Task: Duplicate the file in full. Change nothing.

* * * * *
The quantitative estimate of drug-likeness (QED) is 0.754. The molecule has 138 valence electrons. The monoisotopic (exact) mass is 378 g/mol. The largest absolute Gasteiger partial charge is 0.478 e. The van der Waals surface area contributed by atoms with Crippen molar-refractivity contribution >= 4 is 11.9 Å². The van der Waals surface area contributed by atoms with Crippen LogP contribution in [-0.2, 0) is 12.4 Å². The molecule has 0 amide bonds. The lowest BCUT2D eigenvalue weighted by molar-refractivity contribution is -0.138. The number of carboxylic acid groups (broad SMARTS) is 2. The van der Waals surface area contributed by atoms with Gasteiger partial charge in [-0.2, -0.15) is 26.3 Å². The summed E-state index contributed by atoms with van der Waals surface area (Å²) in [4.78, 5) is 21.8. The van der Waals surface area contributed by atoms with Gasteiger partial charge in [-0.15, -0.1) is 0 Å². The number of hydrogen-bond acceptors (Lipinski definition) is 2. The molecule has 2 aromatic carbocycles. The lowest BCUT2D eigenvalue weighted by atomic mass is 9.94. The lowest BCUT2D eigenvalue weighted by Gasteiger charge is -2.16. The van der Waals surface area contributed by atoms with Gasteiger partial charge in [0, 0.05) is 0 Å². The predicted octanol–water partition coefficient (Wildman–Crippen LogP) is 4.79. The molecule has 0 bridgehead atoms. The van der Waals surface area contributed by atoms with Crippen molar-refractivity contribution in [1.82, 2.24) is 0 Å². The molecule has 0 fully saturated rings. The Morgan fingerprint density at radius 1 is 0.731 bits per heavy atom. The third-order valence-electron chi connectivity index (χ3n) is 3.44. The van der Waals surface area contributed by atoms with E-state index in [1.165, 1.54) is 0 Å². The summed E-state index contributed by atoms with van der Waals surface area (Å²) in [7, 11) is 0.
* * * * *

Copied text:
The quantitative estimate of drug-likeness (QED) is 0.754. The molecule has 138 valence electrons. The monoisotopic (exact) mass is 378 g/mol. The largest absolute Gasteiger partial charge is 0.478 e. The van der Waals surface area contributed by atoms with Crippen molar-refractivity contribution >= 4 is 11.9 Å². The van der Waals surface area contributed by atoms with Crippen LogP contribution in [-0.2, 0) is 12.4 Å². The molecule has 0 amide bonds. The lowest BCUT2D eigenvalue weighted by molar-refractivity contribution is -0.138. The number of carboxylic acid groups (broad SMARTS) is 2. The van der Waals surface area contributed by atoms with Gasteiger partial charge in [-0.2, -0.15) is 26.3 Å². The summed E-state index contributed by atoms with van der Waals surface area (Å²) in [4.78, 5) is 21.8. The van der Waals surface area contributed by atoms with Gasteiger partial charge in [-0.15, -0.1) is 0 Å². The number of hydrogen-bond acceptors (Lipinski definition) is 2. The molecule has 2 aromatic carbocycles. The lowest BCUT2D eigenvalue weighted by atomic mass is 9.94. The lowest BCUT2D eigenvalue weighted by Gasteiger charge is -2.16. The van der Waals surface area contributed by atoms with Gasteiger partial charge in [0, 0.05) is 0 Å². The predicted octanol–water partition coefficient (Wildman–Crippen LogP) is 4.79. The molecule has 0 bridgehead atoms. The van der Waals surface area contributed by atoms with Crippen molar-refractivity contribution in [1.82, 2.24) is 0 Å². The molecule has 0 fully saturated rings. The Morgan fingerprint density at radius 1 is 0.731 bits per heavy atom. The third-order valence-electron chi connectivity index (χ3n) is 3.44. The van der Waals surface area contributed by atoms with E-state index in [1.165, 1.54) is 0 Å². The summed E-state index contributed by atoms with van der Waals surface area (Å²) in [7, 11) is 0.